WASHINGTON CITY — A loaded semitractor-trailer hauling eggs caught fire on Interstate 15 Sunday morning after one of the fuel tanks ruptured when the truck struck the guardrail.
Shortly before 9:30 a.m., emergency personnel were dispatched to southbound I-15 just south of Exit 16 on a reported single-vehicle crash and semi fire.
Officers and crews arrived to find the semitractor smashed into the concrete barrier with flames coming from underneath the cab near the front axle of the trailer closest to the barrier. The driver was able to exit the semi safely on his own and was checked by fire department personnel for smoke inhalation but was otherwise uninjured.
Officers diverted traffic into one of the newly-completed lanes near the median of I-15 that are not yet regularly for travel, which allowed for traffic to keep moving, Utah Highway Patrol Trooper Joe Pastor told St. George News.
Meanwhile, firefighters began to tackle the blaze burning in the ruptured fuel tank, a battle that continued for more than 40 minutes. Crews used fire retardant foam that was brought in to not only battle the fire but to cool down the tanks.
At the time of the crash, the driver was heading south and struck the end of guardrail before continuing another 150-200 feet until the front of the cab became wedged into the concrete barrier, preventing it from going any farther.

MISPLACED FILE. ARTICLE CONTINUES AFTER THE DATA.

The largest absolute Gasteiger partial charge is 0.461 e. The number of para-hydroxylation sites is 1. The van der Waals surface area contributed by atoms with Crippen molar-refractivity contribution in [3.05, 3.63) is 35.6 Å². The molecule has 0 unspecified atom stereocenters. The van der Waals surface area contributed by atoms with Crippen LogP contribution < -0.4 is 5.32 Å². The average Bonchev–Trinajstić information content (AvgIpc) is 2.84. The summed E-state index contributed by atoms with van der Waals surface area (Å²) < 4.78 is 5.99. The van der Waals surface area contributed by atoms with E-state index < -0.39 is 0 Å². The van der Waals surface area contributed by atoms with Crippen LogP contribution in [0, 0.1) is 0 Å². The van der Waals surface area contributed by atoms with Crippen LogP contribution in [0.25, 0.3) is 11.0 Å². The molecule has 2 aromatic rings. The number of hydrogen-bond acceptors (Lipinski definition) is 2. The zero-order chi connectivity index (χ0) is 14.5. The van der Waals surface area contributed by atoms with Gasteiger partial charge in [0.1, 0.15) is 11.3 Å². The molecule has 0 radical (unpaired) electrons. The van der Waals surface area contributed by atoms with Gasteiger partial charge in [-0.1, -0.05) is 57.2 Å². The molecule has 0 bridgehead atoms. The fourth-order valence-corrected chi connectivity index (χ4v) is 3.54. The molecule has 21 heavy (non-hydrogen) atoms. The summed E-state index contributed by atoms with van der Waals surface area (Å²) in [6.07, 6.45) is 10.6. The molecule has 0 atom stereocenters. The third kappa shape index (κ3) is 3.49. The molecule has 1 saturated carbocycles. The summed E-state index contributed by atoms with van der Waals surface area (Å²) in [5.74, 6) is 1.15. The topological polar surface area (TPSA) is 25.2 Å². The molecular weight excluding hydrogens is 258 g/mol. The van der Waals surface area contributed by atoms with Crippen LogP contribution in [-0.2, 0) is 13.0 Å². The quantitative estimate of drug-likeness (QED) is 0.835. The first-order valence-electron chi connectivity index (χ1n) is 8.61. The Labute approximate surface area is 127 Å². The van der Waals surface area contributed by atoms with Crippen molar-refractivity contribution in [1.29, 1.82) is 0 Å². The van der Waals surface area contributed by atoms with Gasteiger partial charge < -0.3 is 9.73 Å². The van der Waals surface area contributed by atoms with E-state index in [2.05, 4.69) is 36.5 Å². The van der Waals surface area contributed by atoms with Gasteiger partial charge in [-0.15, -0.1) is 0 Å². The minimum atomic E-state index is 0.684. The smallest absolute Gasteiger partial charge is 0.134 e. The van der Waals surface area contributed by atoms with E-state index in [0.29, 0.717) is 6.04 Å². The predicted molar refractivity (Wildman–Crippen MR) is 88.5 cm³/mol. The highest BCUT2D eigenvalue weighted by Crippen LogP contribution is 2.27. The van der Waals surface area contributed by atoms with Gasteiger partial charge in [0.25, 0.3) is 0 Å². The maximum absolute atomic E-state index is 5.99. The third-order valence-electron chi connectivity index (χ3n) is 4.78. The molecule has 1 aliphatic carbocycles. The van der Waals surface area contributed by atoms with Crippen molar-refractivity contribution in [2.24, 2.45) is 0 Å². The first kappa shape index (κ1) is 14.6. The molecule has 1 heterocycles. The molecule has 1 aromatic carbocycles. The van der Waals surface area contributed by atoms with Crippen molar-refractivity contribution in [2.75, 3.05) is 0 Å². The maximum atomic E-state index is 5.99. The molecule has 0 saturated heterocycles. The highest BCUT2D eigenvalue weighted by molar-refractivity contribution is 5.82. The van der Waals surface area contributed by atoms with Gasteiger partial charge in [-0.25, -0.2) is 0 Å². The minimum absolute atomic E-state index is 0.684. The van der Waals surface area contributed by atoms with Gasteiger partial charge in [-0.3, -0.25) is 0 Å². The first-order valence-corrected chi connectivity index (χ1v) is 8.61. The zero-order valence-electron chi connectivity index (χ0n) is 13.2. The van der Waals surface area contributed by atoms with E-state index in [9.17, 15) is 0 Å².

The fuel tank on the passenger’s side ruptured and caught fire, which continued to burn as both tanks and the surrounding area began to heat up. The ruptured fuel tank was resting against the barrier, making fire suppression efforts difficult with limited access to the fire’s origin.
Authorities were still investigating the crash and did not yet have all the details as to what happened, but Pastor said one primary factor in the crash appears to be some type of distraction on the part of the driver.
“At this point, it appears the driver was not totally focused on the road when this happened,” Pastor said,
Pastor added those are preliminary findings as investigators are still obtaining driver logs and other information.
A large wrecker arrived and pulled the semitractor off of the wall before removing it from the roadway.
Sunday’s crash took place in a section of the interstate that was newly constructed, so repairs are going to be costly, according to a Utah Department of Transportation official at the scene.
$30,000 of safety equipment was destroyed or damaged. The equipment was brand-new and included the crash attenuator, a guardrail-like barrier that is designed to absorb a colliding vehicle’s kinetic energy and slow it down. The concrete barriers, which are cast-in-place walls reinforced with rebar to prevent a truck or vehicle from crashing through them, also sustained severe damage and a number of sections will have to be replaced altogether. In addition, the newly-resurfaced roadway sustained damage not only from the crash but from the leaking diesel that can soak into asphalt and damage it.
The safety equipment performed well Sunday, the UDOT official said, as it allowed the truck to slow to a stop and prevented it from going off the road or rolling over.
A commercial vehicle inspector with UHP was also called out for the investigation that is ongoing at this time.
The Utah Highway Patrol, Washington City Fire and Police Departments, Hurricane Valley Fire District and the Utah Department of Transportation’s Incident Management Team responded to the scene.
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